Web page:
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Can gene knockout (e.g. by CRISPR) be referred to as gene inhibition? I am trying to use precise words for a manuscript. We first showed siRNA of a gene has effect X. We also found knockout of the gene has the same effect. For the MS, could I say:

Knockout of the gene showed effect X, confirming inhibition of the gene causes X.

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    $\begingroup$ This is really a question of English rather than science. Look up inhibition in a good dictionary, do a Google search for “inhibition of the gene” or search your electronic reprint collection to find that no reputable native speaker would ever use that phrase. That is how you check usage in a foreign language. You say you want to be precise. What precisely does knockout do? Remove the gene? inactivate it? Or what? Read a review to find what words are used. $\endgroup$
    – David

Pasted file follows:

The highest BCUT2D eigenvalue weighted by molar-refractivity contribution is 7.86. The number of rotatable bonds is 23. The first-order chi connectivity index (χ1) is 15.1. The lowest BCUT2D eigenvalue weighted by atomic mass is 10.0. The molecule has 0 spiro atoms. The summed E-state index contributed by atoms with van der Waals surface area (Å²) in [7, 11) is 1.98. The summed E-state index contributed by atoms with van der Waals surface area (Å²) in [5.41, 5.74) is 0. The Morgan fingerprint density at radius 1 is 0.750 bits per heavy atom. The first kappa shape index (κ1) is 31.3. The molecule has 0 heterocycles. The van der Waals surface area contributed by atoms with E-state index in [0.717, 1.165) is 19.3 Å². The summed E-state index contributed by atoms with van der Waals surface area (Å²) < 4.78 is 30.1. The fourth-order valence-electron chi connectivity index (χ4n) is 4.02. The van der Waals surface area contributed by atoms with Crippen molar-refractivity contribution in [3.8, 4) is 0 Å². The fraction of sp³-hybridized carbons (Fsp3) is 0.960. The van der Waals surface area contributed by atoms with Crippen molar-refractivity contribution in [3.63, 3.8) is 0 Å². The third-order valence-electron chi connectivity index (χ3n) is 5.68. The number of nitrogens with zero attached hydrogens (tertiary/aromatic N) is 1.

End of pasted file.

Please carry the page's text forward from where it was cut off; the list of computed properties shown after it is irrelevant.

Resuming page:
Oct 20 at 22:19
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Looking to a standard source of definitions, the Systems Biology Ontology definition of inhibition is "Negative modulation of the execution of a process."

As such, it doesn't really make sense to talk about inhibiting a gene per se. What people are actually doing when they say that is using a shorthand to describe inhibiting either the expression of the gene or the activity of its product.

siRNA fits this quite well, as there you are talking about inhibiting gene expression. Knockout, on the other hand, means the gene isn't there to have its expression inhibited.

I would thus recommend not referring to knockout as inhibition. A better phrasing of your sentence above might be: "Knockout of the gene showed effect X, consistent with the prior result in which siRNA inhibition of the gene also produced effect X."

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